"By leveraging the cumulative $1 trillion already invested in semiconductor research and development, we believe that Ion Torrent will drive unprecedented scalability, delivering the solution required for future generations of sequencing," Lucier says. "With a heritage of more than 25 years as a leader in sequencing, Life Technologies is perfectly suited to bring such an innovative technological breakthrough to market."
"This transaction enhances our strategy of providing a complete sequencing offering to our customers across the research and applied markets," adds Mark Stevenson, Life Technologies' president and chief operating officer. "Ion Torrent's technologies are highly complementary to our existing portfolio of sequencing CE and SOLiD platforms."
For his part, Rothberg will continue to lead Ion Torrent with the support of the Ion Torrent leadership team, the companies say. Life Technologies intends to retain Ion Torrent's presence in Guilford and in South San Francisco, Calif., where it has established research and development centers of excellence.
"Our products and mission make this an ideal and logical strategic fit for both companies," Rothberg says. "Both Ion Torrent and Life Technologies share rich cultures of innovation and excellence, and I firmly believe that Life Technologies is the right partner to bring such revolutionary technology in the sequencing arena to market."
In a research note, Leerink Swann's director of equity research, John Sullivan, indicted that Life Technologies is paying "a full price, given the commercial risks, but Ion Torrent's technology looks differentiated."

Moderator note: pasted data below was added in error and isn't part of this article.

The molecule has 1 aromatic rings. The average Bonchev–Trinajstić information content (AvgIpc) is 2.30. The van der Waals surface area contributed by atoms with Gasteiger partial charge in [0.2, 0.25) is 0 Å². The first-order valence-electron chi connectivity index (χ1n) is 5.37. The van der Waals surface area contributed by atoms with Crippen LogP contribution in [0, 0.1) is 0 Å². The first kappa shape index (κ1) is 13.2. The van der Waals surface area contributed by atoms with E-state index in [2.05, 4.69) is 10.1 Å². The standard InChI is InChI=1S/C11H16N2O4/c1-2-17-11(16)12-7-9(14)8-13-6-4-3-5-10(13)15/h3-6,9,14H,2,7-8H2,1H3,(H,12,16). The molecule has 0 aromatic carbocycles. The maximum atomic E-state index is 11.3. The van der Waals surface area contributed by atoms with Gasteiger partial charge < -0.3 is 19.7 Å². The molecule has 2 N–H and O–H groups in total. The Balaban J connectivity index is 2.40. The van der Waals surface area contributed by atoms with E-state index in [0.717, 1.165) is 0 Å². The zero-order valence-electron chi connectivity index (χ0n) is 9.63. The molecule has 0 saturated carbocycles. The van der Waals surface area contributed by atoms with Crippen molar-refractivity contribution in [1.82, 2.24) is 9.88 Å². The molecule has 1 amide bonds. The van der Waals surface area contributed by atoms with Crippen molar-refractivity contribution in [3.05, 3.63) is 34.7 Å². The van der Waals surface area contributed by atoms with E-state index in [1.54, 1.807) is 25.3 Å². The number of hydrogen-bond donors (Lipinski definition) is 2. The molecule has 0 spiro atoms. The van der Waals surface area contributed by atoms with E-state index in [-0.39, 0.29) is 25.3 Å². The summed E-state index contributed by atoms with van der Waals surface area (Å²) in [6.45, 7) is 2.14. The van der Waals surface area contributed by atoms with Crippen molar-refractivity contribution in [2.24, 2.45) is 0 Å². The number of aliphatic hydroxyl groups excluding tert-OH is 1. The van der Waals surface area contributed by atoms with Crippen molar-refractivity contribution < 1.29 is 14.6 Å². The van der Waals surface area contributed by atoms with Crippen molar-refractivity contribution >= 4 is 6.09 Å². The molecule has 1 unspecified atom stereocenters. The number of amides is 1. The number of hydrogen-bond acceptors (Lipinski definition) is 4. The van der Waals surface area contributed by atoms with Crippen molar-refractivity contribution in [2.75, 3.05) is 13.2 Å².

However, Sullivan and the Leerink Swann team remain "unconvinced that the follow-on optical detection technologies nearing the market are additive enough to threaten sequencing leader Illumina." Still, Sullivan said that the technology is "uniquely well suited to drive new applications in large-scale sequencing."
Life Technologies will finance the transaction with cash on hand, available lines of credit, and stock. Including the impact of specific cost saving initiatives, the transaction is expected to be 2 cents dilutive to Life Technologies' earnings per share in 2010, neutral in 2011, and accretive in 2012 and beyond. Earnings per share guidance for 2010 remains unchanged at $3.35 to $3.50. Life Technologies expects to deliver double-digit earnings-per-share growth in 2011 including the impact of this transaction.
Upon closing, Life Technologies expects to benefit from synergies created by combining Ion Torrent's proprietary technologies, product pipeline and R&D capabilities with Life Technologies' commercial channel, sample preparation, sequencing automation, informatics, and reagent expertise.
According to Lucier and Stevenson, Life Technologies remains committed to a strategy of balanced capital deployment, including the execution of the previously announced $350 million share repurchase. In addition, Life Technologies reaffirms its goal of reaching 10 percent return on invested capital by 2012.
The transaction, which is expected to close in the fourth quarter, is subject to customary closing conditions, including regulatory approval.